Tripura to house region's 1st heritage park - Miniature landmarks and waterscapes coming up at Kunjaban near Agartala
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- Published 30.11.12
|A miniature installation of a landmark at the heritage park in Kunjaban. Telegraph picture|
Agartala, Nov. 29: Tripura is coming up with the first heritage park in the Northeast, designed to present the landmarks as well as archaeological, architectural and sculptural sites of the state in miniature form.
Having been at the receiving end for a long time over indifference to the state’s history and heritage, the Left Front government has decided to launch the Heritage Park on the sprawling 10 acres of land in Kunjaban, north of Agartala.
The location is opposite Malancha Niwas, formerly a royal guesthouse that had hosted Nobel laureate Rabindranath Tagore who was close to the last four kings of Tripura and had visited the state seven times during his lifetime.
“The park is being built at an initial cost of Rs 2-crore for visitors and tourists, with different landmarks, landscapes and waterscapes, archaeological, sculptural and architectural treasures in miniature. This will give visitors an insight into the vastness of the land and understand the attractions,” D.K.Barik, a conservator in the forest department, said.
Work on the park began in September, on the initiative of chief secretary S.K. Panda. “Altogether nine miniature replicas of important landmarks and sites have been built by students of the Art College. Five hill ranges of the state (in miniature) and the sprawling Dumbur lake, Neer Mahal, Ujjayanta Palace and other archaeological and architectural marvels will supplement this. Visitors will be greeted at the gate by the exquisite sculptures carved in the Unakoti hill ra-nges of North Tripura near Kailasahar town,” Barik added.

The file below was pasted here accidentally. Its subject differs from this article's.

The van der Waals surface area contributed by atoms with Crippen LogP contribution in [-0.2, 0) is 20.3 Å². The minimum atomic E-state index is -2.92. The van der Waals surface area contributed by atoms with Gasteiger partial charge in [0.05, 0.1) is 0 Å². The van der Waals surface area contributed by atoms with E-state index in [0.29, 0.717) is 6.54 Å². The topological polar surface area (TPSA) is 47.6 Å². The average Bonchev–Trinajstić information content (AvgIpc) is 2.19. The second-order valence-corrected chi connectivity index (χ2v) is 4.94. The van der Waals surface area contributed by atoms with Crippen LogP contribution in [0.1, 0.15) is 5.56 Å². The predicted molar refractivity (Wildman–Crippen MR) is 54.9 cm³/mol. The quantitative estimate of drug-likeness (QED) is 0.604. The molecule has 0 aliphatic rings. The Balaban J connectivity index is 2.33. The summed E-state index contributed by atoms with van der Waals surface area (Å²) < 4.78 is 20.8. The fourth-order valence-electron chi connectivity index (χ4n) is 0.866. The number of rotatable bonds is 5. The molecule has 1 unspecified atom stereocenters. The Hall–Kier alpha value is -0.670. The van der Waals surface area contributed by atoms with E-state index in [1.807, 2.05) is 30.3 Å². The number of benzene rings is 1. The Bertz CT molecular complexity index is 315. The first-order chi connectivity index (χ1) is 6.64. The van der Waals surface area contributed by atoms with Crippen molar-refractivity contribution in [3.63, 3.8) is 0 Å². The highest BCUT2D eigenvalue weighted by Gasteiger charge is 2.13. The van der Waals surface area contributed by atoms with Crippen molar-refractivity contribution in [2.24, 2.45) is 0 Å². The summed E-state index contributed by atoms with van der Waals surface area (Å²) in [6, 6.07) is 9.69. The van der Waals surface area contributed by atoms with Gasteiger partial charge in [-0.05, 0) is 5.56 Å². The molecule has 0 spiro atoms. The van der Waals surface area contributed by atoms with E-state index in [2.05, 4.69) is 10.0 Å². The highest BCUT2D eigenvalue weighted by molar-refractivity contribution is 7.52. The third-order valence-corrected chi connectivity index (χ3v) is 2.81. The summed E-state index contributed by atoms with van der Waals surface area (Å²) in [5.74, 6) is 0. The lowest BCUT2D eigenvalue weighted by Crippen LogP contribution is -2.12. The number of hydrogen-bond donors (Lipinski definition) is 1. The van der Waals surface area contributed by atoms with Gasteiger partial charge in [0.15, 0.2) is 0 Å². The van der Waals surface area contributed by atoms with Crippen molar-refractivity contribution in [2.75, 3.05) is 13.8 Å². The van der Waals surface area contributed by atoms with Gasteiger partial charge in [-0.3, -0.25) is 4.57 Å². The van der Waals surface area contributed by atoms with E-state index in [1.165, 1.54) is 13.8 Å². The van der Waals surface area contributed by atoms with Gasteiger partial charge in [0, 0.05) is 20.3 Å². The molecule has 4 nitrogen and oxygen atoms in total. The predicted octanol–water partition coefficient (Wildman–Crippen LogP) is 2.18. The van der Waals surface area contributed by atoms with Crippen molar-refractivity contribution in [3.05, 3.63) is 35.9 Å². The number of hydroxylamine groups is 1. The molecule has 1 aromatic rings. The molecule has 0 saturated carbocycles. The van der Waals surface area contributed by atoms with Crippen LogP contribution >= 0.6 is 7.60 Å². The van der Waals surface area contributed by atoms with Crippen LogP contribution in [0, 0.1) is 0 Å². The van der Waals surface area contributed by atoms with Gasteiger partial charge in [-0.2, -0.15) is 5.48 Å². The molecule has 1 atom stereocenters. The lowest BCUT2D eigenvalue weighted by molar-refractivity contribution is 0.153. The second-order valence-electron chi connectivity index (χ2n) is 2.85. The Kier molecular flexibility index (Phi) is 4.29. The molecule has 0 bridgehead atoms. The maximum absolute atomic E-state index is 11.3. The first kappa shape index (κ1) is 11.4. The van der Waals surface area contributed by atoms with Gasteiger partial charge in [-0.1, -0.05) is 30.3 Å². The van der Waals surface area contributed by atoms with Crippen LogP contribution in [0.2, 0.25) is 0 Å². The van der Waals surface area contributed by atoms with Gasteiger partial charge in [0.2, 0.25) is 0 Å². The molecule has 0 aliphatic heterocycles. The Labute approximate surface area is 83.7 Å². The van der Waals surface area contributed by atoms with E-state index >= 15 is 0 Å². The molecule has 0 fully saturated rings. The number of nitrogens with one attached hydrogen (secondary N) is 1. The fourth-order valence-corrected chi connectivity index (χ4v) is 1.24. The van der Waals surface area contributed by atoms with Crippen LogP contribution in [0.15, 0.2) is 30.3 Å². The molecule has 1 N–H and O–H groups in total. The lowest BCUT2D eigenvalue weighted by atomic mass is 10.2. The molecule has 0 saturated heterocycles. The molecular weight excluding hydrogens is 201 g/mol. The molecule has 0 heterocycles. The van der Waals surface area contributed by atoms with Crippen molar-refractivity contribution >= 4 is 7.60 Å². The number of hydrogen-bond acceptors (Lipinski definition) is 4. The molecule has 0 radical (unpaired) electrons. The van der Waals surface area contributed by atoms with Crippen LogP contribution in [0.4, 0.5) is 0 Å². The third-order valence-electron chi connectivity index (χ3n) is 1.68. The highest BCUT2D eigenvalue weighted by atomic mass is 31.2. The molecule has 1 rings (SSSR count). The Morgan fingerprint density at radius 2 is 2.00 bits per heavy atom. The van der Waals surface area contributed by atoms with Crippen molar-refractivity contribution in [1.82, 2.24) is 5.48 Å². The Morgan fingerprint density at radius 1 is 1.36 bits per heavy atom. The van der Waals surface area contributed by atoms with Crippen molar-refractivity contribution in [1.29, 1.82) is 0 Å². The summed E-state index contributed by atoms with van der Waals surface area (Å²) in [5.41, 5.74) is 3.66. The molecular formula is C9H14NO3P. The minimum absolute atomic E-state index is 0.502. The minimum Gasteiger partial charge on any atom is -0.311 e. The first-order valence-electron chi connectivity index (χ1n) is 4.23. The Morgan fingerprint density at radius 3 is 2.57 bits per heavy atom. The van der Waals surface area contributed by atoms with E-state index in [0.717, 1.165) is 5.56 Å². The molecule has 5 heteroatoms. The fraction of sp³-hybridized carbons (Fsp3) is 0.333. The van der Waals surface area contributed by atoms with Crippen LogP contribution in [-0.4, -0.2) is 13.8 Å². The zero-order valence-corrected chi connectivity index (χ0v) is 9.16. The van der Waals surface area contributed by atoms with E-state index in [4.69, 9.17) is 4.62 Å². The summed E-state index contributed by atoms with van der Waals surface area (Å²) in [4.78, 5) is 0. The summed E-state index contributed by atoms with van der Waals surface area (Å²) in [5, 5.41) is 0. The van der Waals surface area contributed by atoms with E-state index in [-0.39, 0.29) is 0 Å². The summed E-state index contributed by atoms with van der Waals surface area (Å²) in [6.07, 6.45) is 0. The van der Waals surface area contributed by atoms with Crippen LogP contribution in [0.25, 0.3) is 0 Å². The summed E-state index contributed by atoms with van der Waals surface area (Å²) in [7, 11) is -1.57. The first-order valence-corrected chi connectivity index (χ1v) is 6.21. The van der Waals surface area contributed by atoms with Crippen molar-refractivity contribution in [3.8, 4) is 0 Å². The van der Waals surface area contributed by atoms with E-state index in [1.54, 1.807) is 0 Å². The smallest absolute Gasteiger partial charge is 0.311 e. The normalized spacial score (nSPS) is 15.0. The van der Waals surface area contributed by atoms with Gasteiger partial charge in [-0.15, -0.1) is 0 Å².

Unakoti, with its rich sculptural work, is the second largest Shaivite site in the country, next only to Mahabalipuram in Tamil Nadu.
The interior of the park has Ujjayanta Palace, the former abode of the king of Tripura. At present, it is the state museum that had been originally built by King Radha Kishore Manikya (1897-1909) and was inaugurated in 1901.
Significantly, Tagore had lent a helping hand by negotiating a big loan from the British-owned Bangal Bank for the construction.
The spectacular sites of Unakoti and Ujjayanta Palace in miniature is further heightened by a mini reconstruction of the Maata Tripureswari temple, one of the 51 Hindu shaktipeeths built by King Dhanya Kishore Manikya (1490-1520) in 1501 at Udaipur, headquarters of the present Gomati district.
“Neer Mahal, the lone water palace of the Northeast built by King Bir Bikram Kishore Manikya (1923-1947), as a summer resort in the middle of the sprawling Rudra Sagar in Sonamura subdivision in 1930, is also being recreated in the park,” Barik said.
“Most of the important hill-ranges, archaeological sites and even 10 major rivers showing their places of origin and downstream course towards Bangladesh are also being recreated within the park by our artists and engineers.” Barik was hopeful that the park would be inaugurated within the next couple of months.
To a question about the dispute over land where the park is coming up, Barik said royal scion Mata Maharani Bibhu Kumari Debi has filed a case claiming ownership of the land.
“If the Supreme Court rules in her favour the state government will act upon the order. In case a compensation is ordered, we will pay it, but the Heritage Park will remain in its place,” Barik added.